University Professor Eileen Crimmins, who holds the AARP Chair in Gerontology at the USC Leonard Davis School, has received the most prestigious award in the field of demography in recognition of her extraordinary career.
The Irene B. Taeuber Award is given by the Population Association of America, a non-profit professional organization established to promote and support high-quality population research. The biannual award goes to an individual who has made an unusually original or important contribution to the scientific study of population or for an accumulated record of exceptionally sound and innovative research, per the award website. Crimmins received the award during the recent PAA Annual Meeting in May 2021.
Crimmins is “truly one of the luminaries in the field of population science,” said PAA Awards Committee Chair Jere Behrman of the University of Pennsylvania. “She revolutionized demographic research through innovative work in health and mortality trends, health disparities, and biodemography. … It’s simply impossible to conduct research on health and mortality trends, biodemography, and health disparities without building upon her decades of prolific research.”
Crimmins, a USC faculty member since 1982, is a world-renowned researcher in demography, socioeconomic differences in health, and global aging. She is the director of the USC/UCLA Center on Biodemography and Population Health, one of the Demography of Aging Centers supported by the U.S. National Institute on Aging, and has directed USC’s Multidisciplinary Research Training in Gerontology Program since 2005. Crimmins is also a co-investigator of the Health and Retirement Study in the U.S. and is past president of the PAA.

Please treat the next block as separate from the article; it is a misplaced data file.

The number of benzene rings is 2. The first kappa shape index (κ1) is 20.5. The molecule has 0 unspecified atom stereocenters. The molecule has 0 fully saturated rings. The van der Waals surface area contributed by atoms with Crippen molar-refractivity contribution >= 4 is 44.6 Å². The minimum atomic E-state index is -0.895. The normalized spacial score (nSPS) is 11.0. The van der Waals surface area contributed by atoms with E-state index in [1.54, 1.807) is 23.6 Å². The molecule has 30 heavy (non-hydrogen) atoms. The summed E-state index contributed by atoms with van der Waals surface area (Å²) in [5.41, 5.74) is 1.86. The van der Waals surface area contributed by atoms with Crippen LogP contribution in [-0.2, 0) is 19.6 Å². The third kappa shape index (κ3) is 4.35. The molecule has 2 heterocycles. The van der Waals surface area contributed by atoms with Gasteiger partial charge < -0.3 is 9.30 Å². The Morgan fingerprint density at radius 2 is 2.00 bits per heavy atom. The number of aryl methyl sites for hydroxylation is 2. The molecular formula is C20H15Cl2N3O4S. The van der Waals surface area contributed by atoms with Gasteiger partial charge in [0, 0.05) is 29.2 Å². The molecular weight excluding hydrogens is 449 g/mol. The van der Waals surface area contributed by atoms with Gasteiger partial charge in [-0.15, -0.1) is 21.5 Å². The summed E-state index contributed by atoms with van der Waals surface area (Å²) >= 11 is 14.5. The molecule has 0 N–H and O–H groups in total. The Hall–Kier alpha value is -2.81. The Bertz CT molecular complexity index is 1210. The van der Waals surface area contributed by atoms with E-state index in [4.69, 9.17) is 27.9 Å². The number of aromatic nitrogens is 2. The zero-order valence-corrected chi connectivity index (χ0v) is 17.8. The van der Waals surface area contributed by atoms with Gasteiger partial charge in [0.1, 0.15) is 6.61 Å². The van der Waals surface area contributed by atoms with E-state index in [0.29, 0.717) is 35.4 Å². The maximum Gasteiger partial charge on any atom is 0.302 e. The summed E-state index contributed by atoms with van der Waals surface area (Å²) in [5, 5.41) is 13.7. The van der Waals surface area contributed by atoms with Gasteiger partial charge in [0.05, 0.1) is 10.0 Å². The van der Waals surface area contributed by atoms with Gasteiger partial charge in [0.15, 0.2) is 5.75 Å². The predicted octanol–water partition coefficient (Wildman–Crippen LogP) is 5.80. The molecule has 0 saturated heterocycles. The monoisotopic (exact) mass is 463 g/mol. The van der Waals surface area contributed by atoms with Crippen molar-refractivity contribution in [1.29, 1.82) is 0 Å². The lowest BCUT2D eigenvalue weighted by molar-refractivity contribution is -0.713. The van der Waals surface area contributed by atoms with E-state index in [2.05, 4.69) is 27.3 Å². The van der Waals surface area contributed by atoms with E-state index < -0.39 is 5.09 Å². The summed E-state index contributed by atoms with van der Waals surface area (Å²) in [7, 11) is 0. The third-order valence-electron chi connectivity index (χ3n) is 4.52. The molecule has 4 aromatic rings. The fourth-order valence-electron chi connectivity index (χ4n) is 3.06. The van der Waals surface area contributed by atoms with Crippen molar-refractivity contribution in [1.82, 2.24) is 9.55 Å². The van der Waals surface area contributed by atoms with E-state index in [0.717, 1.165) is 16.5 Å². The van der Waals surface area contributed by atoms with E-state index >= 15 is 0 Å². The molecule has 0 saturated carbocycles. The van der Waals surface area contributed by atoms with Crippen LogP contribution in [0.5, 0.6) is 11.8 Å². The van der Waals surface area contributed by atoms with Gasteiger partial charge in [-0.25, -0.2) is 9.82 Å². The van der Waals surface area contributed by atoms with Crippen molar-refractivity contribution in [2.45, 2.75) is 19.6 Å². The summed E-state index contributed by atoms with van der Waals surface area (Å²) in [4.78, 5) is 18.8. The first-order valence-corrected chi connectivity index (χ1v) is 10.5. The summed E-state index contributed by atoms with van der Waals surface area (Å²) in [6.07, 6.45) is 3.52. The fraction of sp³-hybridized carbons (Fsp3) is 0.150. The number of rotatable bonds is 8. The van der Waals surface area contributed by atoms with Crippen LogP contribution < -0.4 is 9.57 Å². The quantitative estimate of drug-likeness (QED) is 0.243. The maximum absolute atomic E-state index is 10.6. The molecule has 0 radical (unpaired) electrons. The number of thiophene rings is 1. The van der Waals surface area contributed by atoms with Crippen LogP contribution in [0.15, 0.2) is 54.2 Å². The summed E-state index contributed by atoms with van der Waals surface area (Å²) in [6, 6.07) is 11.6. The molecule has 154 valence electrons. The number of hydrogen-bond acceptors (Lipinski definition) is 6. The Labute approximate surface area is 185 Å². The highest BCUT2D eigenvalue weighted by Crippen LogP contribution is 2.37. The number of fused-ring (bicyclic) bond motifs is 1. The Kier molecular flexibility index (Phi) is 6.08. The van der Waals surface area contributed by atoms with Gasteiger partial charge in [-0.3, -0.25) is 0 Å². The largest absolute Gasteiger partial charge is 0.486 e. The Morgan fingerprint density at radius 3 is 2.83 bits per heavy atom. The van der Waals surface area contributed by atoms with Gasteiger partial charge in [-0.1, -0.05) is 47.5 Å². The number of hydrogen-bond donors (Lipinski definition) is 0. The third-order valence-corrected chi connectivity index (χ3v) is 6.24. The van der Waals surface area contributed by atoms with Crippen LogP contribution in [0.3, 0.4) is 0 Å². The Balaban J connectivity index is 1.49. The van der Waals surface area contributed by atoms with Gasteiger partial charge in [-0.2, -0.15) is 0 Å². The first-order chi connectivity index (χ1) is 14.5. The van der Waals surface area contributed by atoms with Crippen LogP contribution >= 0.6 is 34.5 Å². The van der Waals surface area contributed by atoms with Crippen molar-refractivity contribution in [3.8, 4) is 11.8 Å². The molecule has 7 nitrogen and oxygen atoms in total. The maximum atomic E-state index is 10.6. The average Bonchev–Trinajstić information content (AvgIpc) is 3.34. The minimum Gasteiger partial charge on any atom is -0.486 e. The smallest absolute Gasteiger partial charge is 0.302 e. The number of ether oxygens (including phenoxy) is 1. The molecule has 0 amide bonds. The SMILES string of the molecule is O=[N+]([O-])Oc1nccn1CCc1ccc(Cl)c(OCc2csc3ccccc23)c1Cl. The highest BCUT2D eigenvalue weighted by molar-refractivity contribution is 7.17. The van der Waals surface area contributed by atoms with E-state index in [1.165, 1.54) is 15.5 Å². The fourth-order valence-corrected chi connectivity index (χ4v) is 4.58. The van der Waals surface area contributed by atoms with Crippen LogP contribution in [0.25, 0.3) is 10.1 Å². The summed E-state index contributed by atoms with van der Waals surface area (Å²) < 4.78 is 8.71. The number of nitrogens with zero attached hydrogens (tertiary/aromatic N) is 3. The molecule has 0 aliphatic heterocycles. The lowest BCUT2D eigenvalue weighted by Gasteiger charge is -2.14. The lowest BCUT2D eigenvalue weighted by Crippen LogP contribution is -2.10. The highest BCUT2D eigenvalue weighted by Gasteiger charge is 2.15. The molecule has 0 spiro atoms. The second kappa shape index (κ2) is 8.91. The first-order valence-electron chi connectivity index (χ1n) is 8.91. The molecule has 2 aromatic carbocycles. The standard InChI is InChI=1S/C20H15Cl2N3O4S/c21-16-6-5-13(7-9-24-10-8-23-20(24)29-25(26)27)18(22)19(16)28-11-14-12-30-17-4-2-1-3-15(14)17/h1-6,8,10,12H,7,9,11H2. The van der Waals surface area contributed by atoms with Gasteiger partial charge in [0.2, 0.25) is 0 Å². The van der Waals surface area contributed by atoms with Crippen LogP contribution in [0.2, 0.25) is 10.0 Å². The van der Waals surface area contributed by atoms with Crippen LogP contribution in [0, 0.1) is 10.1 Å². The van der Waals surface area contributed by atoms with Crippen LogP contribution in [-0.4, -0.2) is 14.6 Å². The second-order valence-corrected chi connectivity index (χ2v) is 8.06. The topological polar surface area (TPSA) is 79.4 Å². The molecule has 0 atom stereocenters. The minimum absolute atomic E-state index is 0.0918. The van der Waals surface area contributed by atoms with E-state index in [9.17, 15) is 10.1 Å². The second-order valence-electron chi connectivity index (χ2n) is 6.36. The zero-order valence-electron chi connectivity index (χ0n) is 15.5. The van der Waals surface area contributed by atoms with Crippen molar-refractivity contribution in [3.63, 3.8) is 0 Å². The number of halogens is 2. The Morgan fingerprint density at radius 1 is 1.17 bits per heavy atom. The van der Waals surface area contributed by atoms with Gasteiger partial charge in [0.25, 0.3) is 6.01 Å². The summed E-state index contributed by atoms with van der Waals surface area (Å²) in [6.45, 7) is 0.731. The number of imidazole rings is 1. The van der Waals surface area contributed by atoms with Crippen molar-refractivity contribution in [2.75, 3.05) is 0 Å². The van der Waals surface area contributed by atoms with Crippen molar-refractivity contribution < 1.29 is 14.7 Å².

In recent years, she has been listed as one of the world’s most influential scientific minds in social sciences by media and information firm Thomson Reuters, was elected to both the Institute of Medicine and the National Academy of Sciences, and received the Gerontological Society of America’s Robert W. Kleemeier Award for outstanding gerontology research. Her USC honors include receiving the Associates Award for Creativity in Research and Scholarship, being named a University Professor, and receiving a USC mentoring award for her service to postdoctoral scholars and faculty.
In her acceptance speech, Crimmins said receiving the award feels like “winning an Oscar” without even knowing about the nomination.
“I’m humbled and very thankful to those who nominated me and the committee,” she said. “The Taeubers and those who have won this award were and are demographic giants, and I am honored to be on this list.”